This clearly wasn’t how it was supposed to go. On Tuesday morning, the Venezuelan opposition leader Juan Guaidó, who is recognized as the interim president of the country by the United States and other countries, broadcast a video from a military base flanked by armed National Guard troops who had defected to the opposition. It appeared that the armed forces of Venezuela, or at least a significant portion of them, might finally have turned on embattled de facto President Nicolás Maduro.
But as the day wore on, it became clear that Guaidó didn’t have the numbers. After an initial skirmish, there were no additional signs of military forces fighting on the opposition side. The army remained with Maduro. Demonstrations flared throughout Caracas, and more than 60 people were injured, including in one grotesque incident, captured on video, in which an armored vehicle plowed into a throng of protesters on a crowded overpass. At the end of the day, Maduro appeared on TV flanked by his senior military commanders. Guaidó, from an undisclosed location, called for more protests Wednesday—May Day—but it’s becoming clear that the opposition took its best shot on Tuesday and fell short.
Was something else supposed to happen? U.S. officials seemed to suggest so. In a video message posted on Twitter, National Security Adviser John Bolton named several senior Venezuelan officials who had “all agreed that Maduro had to go.” Sen. Marco Rubio tweeted that four of the men sitting with Maduro during his announcement had been involved in launching the uprising. It’s not clear quite how closely the Trump administration was involved with this overthrow attempt, but it seems like there was at least some expectation in Washington that these military brass would turn on Maduro when the time came.
So what happens now? Guaidó and his supporters will continue to try to rally public support, but it’s unclear how many setbacks like this his movement can sustain. Leopoldo López, the former presidential candidate and opposition leader who had been imprisoned but then surprised supporters by appearing in public with his protégé Guaidó on Tuesday, has sought refuge at the Spanish Embassy.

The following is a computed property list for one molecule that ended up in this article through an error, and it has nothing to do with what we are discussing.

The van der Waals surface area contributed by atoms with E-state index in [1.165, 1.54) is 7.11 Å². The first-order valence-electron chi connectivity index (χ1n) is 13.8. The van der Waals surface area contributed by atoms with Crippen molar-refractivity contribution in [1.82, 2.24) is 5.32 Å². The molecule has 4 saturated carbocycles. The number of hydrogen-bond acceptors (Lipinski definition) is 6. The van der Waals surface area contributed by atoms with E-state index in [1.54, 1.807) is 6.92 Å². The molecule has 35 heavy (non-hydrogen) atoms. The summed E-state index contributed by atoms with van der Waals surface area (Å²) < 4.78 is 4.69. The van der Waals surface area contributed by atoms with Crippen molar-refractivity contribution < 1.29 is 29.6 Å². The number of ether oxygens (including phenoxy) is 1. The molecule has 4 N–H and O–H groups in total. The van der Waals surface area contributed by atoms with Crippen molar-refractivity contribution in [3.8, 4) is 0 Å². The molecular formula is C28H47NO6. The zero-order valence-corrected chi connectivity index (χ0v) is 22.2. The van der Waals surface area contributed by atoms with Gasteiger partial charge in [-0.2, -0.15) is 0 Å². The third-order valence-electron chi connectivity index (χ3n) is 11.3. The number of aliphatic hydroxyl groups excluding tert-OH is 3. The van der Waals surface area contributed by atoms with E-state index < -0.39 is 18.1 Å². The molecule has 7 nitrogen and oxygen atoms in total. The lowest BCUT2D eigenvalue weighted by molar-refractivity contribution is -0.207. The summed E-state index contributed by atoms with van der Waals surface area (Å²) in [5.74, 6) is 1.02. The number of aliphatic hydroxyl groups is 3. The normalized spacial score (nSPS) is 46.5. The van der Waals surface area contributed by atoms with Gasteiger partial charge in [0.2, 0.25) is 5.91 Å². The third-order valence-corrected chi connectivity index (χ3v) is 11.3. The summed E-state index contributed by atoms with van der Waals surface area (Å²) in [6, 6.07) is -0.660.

Secretary of State Mike Pompeo said Wednesday that “military action is possible,” which sounds drastic but has more or less been the official U.S. position since the beginning. For now, it seems unlikely.
The administration’s attention appears to be shifting to Venezuela’s foreign allies. Pompeo accused the Russian government of dissuading Maduro from leaving for Cuba on Tuesday. “He had an airplane on the tarmac. He was ready to leave this morning, as we understand it, and the Russians indicated he should stay.” (This could be true—the Russians have denied it—but it seems odd given that Maduro doesn’t appear to have ever been in any serious danger.) President Donald Trump also threatened Cuba with a “full and complete embargo” unless it ceases its military support for Maduro’s government.
This would seem a pretty trivial threat given that Cuba has been under a U.S. embargo since the early 1960s. Yes, there are ways to tighten the embargo and amp up the pressure, but it seems unlikely the Cubans will fold after half a century. It feels more like an acknowledgment that Washington is running out of means to impose pressure on Venezuela itself.
Much of the Trump administration’s bluster in the past two days—including Bolton’s message, in English, “to all the patriotic citizens of Venezuela,” appears intended more for consumption by voters in Florida than by the generals in Caracas.
Without the military turning against Maduro, it’s hard to see a path to victory for the opposition, even with heavy backing from the U.S. and other foreign powers. Unfortunately, given the grim shambles of a situation he’s created in Venezuela, Maduro now appears likely to hang on to power.